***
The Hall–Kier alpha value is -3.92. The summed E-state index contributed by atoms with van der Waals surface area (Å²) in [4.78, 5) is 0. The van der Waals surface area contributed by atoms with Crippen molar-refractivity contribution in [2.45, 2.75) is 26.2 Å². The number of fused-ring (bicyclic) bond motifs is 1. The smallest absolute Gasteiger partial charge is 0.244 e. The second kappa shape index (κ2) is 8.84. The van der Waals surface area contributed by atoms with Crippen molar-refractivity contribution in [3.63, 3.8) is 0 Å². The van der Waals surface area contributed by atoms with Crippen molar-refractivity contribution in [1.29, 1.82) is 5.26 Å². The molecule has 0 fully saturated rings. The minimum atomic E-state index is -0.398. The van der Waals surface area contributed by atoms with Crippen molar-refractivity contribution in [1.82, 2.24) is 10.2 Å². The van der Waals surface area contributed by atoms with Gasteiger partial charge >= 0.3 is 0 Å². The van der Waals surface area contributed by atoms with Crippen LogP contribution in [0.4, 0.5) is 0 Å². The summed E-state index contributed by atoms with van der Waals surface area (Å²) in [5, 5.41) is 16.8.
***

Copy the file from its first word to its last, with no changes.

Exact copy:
The Hall–Kier alpha value is -3.92. The summed E-state index contributed by atoms with van der Waals surface area (Å²) in [4.78, 5) is 0. The van der Waals surface area contributed by atoms with Crippen molar-refractivity contribution in [2.45, 2.75) is 26.2 Å². The number of fused-ring (bicyclic) bond motifs is 1. The smallest absolute Gasteiger partial charge is 0.244 e. The second kappa shape index (κ2) is 8.84. The van der Waals surface area contributed by atoms with Crippen molar-refractivity contribution in [3.63, 3.8) is 0 Å². The van der Waals surface area contributed by atoms with Crippen molar-refractivity contribution in [1.29, 1.82) is 5.26 Å². The molecule has 0 fully saturated rings. The minimum atomic E-state index is -0.398. The van der Waals surface area contributed by atoms with Crippen molar-refractivity contribution in [1.82, 2.24) is 10.2 Å². The van der Waals surface area contributed by atoms with Gasteiger partial charge >= 0.3 is 0 Å². The van der Waals surface area contributed by atoms with Crippen LogP contribution in [0.4, 0.5) is 0 Å². The summed E-state index contributed by atoms with van der Waals surface area (Å²) in [5, 5.41) is 16.8.